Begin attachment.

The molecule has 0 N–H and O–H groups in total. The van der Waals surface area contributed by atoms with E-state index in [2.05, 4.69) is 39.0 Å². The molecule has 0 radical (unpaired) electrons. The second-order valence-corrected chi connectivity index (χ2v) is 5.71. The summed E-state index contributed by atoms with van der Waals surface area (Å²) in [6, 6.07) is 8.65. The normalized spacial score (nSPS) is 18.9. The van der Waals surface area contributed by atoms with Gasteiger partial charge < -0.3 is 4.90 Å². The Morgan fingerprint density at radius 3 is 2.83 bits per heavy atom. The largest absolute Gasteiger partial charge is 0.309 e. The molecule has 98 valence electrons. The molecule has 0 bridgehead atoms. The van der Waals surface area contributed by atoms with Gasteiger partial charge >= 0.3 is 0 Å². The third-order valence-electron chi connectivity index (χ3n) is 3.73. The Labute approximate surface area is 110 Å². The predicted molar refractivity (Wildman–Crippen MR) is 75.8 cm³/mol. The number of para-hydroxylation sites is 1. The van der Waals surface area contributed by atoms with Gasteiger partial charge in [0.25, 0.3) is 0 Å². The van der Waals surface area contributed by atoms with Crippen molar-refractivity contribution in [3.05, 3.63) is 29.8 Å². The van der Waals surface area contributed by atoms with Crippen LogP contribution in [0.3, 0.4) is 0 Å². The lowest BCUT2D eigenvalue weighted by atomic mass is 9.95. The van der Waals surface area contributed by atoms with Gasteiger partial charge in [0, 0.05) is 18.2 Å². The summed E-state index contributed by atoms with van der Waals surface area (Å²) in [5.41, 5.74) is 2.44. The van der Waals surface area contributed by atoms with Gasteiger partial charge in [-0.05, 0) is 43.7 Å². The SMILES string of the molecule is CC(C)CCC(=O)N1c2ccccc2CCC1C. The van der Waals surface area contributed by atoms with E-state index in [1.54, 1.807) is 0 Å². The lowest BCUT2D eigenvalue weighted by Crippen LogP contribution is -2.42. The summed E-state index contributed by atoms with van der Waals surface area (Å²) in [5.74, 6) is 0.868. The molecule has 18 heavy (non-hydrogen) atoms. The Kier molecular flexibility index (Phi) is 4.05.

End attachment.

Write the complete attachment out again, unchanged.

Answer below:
The molecule has 0 N–H and O–H groups in total. The van der Waals surface area contributed by atoms with E-state index in [2.05, 4.69) is 39.0 Å². The molecule has 0 radical (unpaired) electrons. The second-order valence-corrected chi connectivity index (χ2v) is 5.71. The summed E-state index contributed by atoms with van der Waals surface area (Å²) in [6, 6.07) is 8.65. The normalized spacial score (nSPS) is 18.9. The van der Waals surface area contributed by atoms with Gasteiger partial charge < -0.3 is 4.90 Å². The Morgan fingerprint density at radius 3 is 2.83 bits per heavy atom. The largest absolute Gasteiger partial charge is 0.309 e. The molecule has 98 valence electrons. The molecule has 0 bridgehead atoms. The van der Waals surface area contributed by atoms with Gasteiger partial charge >= 0.3 is 0 Å². The third-order valence-electron chi connectivity index (χ3n) is 3.73. The Labute approximate surface area is 110 Å². The predicted molar refractivity (Wildman–Crippen MR) is 75.8 cm³/mol. The number of para-hydroxylation sites is 1. The van der Waals surface area contributed by atoms with Gasteiger partial charge in [0.25, 0.3) is 0 Å². The van der Waals surface area contributed by atoms with Crippen molar-refractivity contribution in [3.05, 3.63) is 29.8 Å². The van der Waals surface area contributed by atoms with Crippen LogP contribution in [0.3, 0.4) is 0 Å². The lowest BCUT2D eigenvalue weighted by atomic mass is 9.95. The van der Waals surface area contributed by atoms with Gasteiger partial charge in [0, 0.05) is 18.2 Å². The summed E-state index contributed by atoms with van der Waals surface area (Å²) in [5.41, 5.74) is 2.44. The van der Waals surface area contributed by atoms with Gasteiger partial charge in [-0.05, 0) is 43.7 Å². The SMILES string of the molecule is CC(C)CCC(=O)N1c2ccccc2CCC1C. The van der Waals surface area contributed by atoms with E-state index in [1.54, 1.807) is 0 Å². The lowest BCUT2D eigenvalue weighted by Crippen LogP contribution is -2.42. The summed E-state index contributed by atoms with van der Waals surface area (Å²) in [5.74, 6) is 0.868. The molecule has 18 heavy (non-hydrogen) atoms. The Kier molecular flexibility index (Phi) is 4.05.